This collection of short stories by Theodore Dreiser was mainly written at the turn of the last century in a collection of magazines and newspapers. It makes you think that there must have been more outlets for writers in those days to get long pieces of work published. But it also gives an indication of the sort of writer that Dreiser was. His stories are based around the observations of people both on the surface and in the mind and the emotions. As someone with a journalistic background he seems to have taken a leaf out of fellow hack Dickens’s book and concentrated on people to an extent that they become believable and carry the reader through.
This collection is dominated by stories that focus on relationships between men and women both living and dead. In the first tale, Free, the focus is on a man who almost wishes his wife dead so he can be alone but then realises his life is spent. Then in The Lost Phoebe a man is driven out of his mind by the loneliness of grief after a lifetime’s relationship is ended. Here are a couple of the other standout stories:
Dreiser widens out the bigotry from racism to also make it a statement about City versus country ways and a question of who really is guilty. With his background in reporting this feels like it might almost be semi-autobiographical.
A man is accused of raping a 19 year old and a lynching party sets off to try and find the man to bring him to justice at their own hands so a reporter from the city newspaper is sent out to cover the story but he is disturbed by the lynching and hopes it will not happen only to be a witness when it does and Jeff is hanged.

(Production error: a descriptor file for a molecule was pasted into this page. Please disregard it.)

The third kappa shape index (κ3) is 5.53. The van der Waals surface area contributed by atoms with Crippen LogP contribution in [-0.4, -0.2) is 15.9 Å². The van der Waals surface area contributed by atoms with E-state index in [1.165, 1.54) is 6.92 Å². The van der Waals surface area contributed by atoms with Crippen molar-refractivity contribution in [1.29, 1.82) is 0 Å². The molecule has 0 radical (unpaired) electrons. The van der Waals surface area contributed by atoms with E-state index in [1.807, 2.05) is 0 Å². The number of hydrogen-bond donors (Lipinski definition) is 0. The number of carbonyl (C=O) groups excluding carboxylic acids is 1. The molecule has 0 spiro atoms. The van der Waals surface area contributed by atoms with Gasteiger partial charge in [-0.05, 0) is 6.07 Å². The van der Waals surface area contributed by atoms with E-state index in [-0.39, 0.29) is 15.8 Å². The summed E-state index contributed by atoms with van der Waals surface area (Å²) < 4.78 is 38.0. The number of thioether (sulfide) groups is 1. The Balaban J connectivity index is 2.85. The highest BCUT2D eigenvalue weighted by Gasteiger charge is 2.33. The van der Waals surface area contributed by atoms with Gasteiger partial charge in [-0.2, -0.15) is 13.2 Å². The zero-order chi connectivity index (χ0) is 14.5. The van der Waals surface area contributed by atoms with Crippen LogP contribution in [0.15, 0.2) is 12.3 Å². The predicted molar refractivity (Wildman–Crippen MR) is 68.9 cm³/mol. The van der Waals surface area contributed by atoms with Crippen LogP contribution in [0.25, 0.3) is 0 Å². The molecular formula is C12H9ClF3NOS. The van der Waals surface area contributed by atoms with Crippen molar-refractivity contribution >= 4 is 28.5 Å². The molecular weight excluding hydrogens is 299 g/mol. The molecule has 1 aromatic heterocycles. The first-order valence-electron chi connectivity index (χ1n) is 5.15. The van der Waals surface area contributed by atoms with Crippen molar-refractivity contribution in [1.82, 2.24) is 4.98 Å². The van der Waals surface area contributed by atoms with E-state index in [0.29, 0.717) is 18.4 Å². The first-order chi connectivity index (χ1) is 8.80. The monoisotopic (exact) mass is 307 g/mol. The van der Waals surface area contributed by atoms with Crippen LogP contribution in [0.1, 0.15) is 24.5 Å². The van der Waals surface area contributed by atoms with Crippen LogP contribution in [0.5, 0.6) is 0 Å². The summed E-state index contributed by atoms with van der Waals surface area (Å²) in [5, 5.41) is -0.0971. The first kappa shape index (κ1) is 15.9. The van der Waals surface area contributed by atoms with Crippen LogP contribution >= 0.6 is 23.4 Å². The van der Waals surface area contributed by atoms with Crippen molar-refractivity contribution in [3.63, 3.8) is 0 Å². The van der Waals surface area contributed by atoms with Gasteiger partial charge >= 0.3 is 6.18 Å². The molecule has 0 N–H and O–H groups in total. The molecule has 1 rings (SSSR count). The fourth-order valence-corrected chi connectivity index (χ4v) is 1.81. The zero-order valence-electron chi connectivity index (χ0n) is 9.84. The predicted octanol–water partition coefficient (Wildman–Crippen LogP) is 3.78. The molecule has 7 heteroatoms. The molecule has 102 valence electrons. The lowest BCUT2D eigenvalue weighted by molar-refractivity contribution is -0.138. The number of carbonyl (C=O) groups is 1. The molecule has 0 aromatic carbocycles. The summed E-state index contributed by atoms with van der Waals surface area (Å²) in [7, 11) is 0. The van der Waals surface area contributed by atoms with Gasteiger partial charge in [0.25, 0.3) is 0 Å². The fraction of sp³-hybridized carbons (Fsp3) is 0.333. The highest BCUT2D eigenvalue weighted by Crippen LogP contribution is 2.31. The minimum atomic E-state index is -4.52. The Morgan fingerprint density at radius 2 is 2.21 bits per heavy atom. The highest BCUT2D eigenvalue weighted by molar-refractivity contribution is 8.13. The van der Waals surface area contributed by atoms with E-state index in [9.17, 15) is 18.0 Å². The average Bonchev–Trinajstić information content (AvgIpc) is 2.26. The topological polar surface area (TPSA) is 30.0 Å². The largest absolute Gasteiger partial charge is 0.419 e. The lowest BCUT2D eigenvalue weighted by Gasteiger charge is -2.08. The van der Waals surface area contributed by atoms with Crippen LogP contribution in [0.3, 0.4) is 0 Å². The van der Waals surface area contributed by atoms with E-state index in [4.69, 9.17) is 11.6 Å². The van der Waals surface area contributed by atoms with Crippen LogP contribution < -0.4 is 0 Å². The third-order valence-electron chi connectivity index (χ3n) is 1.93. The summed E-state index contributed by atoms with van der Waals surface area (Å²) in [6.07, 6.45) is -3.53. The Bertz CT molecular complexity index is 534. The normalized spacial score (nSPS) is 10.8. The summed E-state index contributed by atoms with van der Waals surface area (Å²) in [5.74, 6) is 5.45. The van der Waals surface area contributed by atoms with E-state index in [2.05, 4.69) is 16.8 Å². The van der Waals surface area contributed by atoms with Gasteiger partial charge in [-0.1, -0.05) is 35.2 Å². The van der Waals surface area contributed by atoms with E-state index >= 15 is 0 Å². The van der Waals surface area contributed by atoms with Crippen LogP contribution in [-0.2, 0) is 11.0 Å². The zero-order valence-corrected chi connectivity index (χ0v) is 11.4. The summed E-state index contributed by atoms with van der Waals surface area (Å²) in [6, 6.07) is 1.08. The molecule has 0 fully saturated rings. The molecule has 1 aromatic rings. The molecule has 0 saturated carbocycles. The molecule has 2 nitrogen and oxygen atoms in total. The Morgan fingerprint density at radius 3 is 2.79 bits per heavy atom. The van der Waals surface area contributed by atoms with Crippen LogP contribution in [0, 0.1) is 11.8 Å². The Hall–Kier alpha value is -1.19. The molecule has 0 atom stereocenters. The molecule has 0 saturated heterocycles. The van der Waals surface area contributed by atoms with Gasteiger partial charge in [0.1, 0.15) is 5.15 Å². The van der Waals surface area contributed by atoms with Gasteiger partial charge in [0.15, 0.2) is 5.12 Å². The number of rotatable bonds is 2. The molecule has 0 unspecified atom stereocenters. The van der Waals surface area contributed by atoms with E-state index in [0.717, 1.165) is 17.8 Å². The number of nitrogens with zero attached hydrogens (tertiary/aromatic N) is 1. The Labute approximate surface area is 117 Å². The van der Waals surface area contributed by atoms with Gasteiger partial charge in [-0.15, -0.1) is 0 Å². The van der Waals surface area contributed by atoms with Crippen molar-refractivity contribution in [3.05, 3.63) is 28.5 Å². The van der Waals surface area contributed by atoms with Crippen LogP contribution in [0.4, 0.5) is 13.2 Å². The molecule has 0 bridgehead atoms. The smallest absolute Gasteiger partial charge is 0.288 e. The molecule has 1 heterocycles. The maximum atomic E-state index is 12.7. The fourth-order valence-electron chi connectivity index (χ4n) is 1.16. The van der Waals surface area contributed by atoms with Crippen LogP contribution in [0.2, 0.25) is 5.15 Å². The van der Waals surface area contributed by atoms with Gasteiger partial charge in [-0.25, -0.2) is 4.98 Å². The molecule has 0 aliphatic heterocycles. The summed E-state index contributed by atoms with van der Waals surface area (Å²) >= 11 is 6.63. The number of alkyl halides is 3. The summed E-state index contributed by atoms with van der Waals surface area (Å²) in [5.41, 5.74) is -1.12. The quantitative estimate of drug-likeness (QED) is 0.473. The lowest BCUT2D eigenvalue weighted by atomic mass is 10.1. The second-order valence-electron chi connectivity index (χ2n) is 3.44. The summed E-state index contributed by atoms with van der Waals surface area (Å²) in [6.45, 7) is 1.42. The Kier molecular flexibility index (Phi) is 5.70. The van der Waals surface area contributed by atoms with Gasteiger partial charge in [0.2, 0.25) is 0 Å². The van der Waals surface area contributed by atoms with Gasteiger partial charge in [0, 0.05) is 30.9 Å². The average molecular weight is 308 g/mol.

After Jeff is left to hang the reporter struggles to get the thoughts clear in his head but before heading back to the city he walks to Jeff’s house and there sees his corpse and discovers his mother crying over the body. It is as he walks out full of all of the contrasting emotions of disgust, shame and grief that he realises that his task as a writer is to get all of those feelings into the story and tell the truth about the lynching as a lasting testament to Jeff
The Second Choice
Told from a woman’s angle this is a clever story that both female and male readerships would relate to because the conclusion is something both can understand.
A woman who has been taken in by a smooth talking confident man, Arthur, breaks off her engagement with a steady character and dreams of living with Mr Exciting rather than Mr Steady but is then inevitable left by Arthur after he moves onto pastures new with the woman with no prospects of marriage
She consoles herself thinking that she aimed too high and that she will after all have to replicate the life of her parents and churn out some kids and eek out an existence accepting that while she is choosing her second choice she was Arthur’s. Lacking that little bit of confidence makes a huge difference to her perception of her self, her worth and her life.
Is it well written?
Focusing on people and the tension and reactions in relationships, which is shown well in The Marriage, is a real skill for a writer to deliver. Dreiser has a feel of authenticity to his locations whether they are rural or city based that also demonstrates an incredibly keen eye for observation. Sometimes the ending can be seen a little too far off but that is the only real criticism.
Should it be read?
Trying to appreciate a writer, just because of their performance in one field (novels)means that it is possible to miss out on other aspects of their writing. This collection, which is by no means difficult to get through, shows that Dreiser was able to focus in on people and their emotions in a medium that requires a tighter and more focused writing and it is worth reading these to see that in action. It also adds to a canon of American literature that is often not as well read as the decade or two that followed after the First World War and does stand up to the test of time.
Version read – Dover Thrift Editions paperback